The quest for bigger guns...it is never-ending. As someone who has struggled for years, if not almost 2 decades (sad), with building decent arm size, I feel I can make somewhat of a contribution here.
In no particular order, here are my top 11 arm-building lessons. I learned them over time, and learned them the hard way.
Swoleology 101 - 11 Lessons for Bigger Arms
Lesson #1 - Train Your Biceps and Triceps While Seated
Train seated. It makes a difference in terms of muscle control, especially when it comes to curls of all kind and triceps extensions.
Lesson #2 - Pump Up Your Arms
Get pumped. No, a muscle pump will not stretch the fascia. But at least you'll know that you hit the muscle correctly, and it will look great for 20 minutes.
Lesson #3 - Hang From a Bar, Pull Yourself Up
Do pull ups. Lots of them. Nothing builds better biceps and forearms. If you do not believe me look at gymnasts or free climbers.
Some of my best results came during a period where I performed 80 pull ups before each workout. I did this for 4 weeks straight.
Lesson #4 - Try 150% Eccentrics
Go 2 for 1. This is one of my favorites.
Load up 150% of your regular weight for a single arm exercise, then use both arms to do the concentric portion of the movement. But only one arm to do the eccentric (negative) portion.
Examples would be barbell curls, triceps pushdowns or pull ups.
Lesson #5 - Have You Heard of Functional Isometrics?
Isometrics, as such, are not all that useful for bodybuilding. They are tough to estimate progress because you're not pushing or pulling per se. With that said, there is a certain benefit in terms of hypertrophy.
For that to happen you need to cross the 30 second threshold. Ideally, you should use isometrics at every point of the strength curve. So it's a good idea to finish one set with a static hold at mid-point, a hold at the point of contraction, and a hold in the stretch position.
Lesson #6 - Band Up Your Gun Work
Use resistance bands when curling and pressing. Resistance bands (or chains) make the exercise much harder during the part of an exercise where your muscle is the strongest. It also aids in establishing a better mind muscle connection.
Lesson #7 - Go Frequent, Get Gains
Train arms more often. I have had some decent success by spreading my arm workouts out over a period of 5 training days. I would add 4 sets of biceps and triceps to each training day of the week, as opposed to having just one designated arm day.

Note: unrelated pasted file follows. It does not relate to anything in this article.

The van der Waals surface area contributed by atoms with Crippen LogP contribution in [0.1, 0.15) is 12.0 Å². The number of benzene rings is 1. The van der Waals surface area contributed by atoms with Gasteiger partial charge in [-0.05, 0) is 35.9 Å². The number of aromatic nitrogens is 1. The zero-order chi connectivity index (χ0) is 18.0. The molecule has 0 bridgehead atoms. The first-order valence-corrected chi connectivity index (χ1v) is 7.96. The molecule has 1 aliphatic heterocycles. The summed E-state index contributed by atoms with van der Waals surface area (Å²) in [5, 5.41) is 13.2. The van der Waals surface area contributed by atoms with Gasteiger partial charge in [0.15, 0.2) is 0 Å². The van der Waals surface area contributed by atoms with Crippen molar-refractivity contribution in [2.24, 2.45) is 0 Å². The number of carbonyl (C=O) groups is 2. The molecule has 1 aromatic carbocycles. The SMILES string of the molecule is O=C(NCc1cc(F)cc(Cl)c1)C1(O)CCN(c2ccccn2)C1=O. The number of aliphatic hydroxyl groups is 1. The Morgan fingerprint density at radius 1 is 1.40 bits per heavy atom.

Lesson #8 - Small Barbells For Bigger Arm Size?
Use the small barbells...for one arm. As an example, try doing preacher or spider curls with one small barbell only.
The biceps and forearms will work much harder just to help you maintain balance. The soreness the next day is out of this world.
"Doing traditional pre-exhaustion was one of the hardest workouts I ever performed... I could hardly breathe... but I did not feel it gave me optimum muscle stimulation. I had to vary the method and rest sufficiently." - Dorian Yates
Lesson #9 - Surround Your Sets With Exhaustion
Use pre or post-exhaustion sets. This is an oldie but a goodie. Arnold Schwarzenegger used this practice a lot and it works great.
Simply do an isolation exercise before the compound movement. For example, perform curls before pull ups or press downs before close grip bench press.
This approach can also be reversed for a post-exhaustion set. Simply rep out via a single joint movement after performing the big one.
Lesson #10 - Hammer the Strength Curve Trifecta
You must work all 3 positions of the strength curve. I have written about this before, but most people neglect this aspect of training.
Each workout should contain one exercise for each of the following positions:
- Stretch position - Incline curls, overhead extension
- Mid-range - Standing barbell curls, dips
- Contracted position - Concentration curls, kick backs
If in a hurry, you can do all 3 positions by using the cable for press downs, curls and taking one big step back every 8 reps, thereby covering all positions.
Lesson #11 - Have You Tried Performance Enhancing Nootropics?
Use nootropics, or academic steroids. No, you did not read that right. It says "academic steroids," sorry.
I want to focus on an overlooked aspect of performance: cognitive abilities. Very often, attention is paid to stimulants and anabolic steroids as ergogenic; aids which lead to a surge (and abuse) of pre-workout stimulants.
What are nootropics? They can be put into two categories:
- Brain health/food
- Actual nootropics, such as I-Focus by ProSupps
Before I get into the details, here is huge disclaimer: nootropics will not change your body the way illegal drugs do, But over the course of several months they will contribute to a significant improvement in your workouts and overall quality of life.
Brain foods such as choline are the base for acetyl choline, the most used neurotransmitter. Remember when your mom mixed lecithin in your granola before a big exam so you could focus better? She was right.
So you can be smarter and have 18" guns.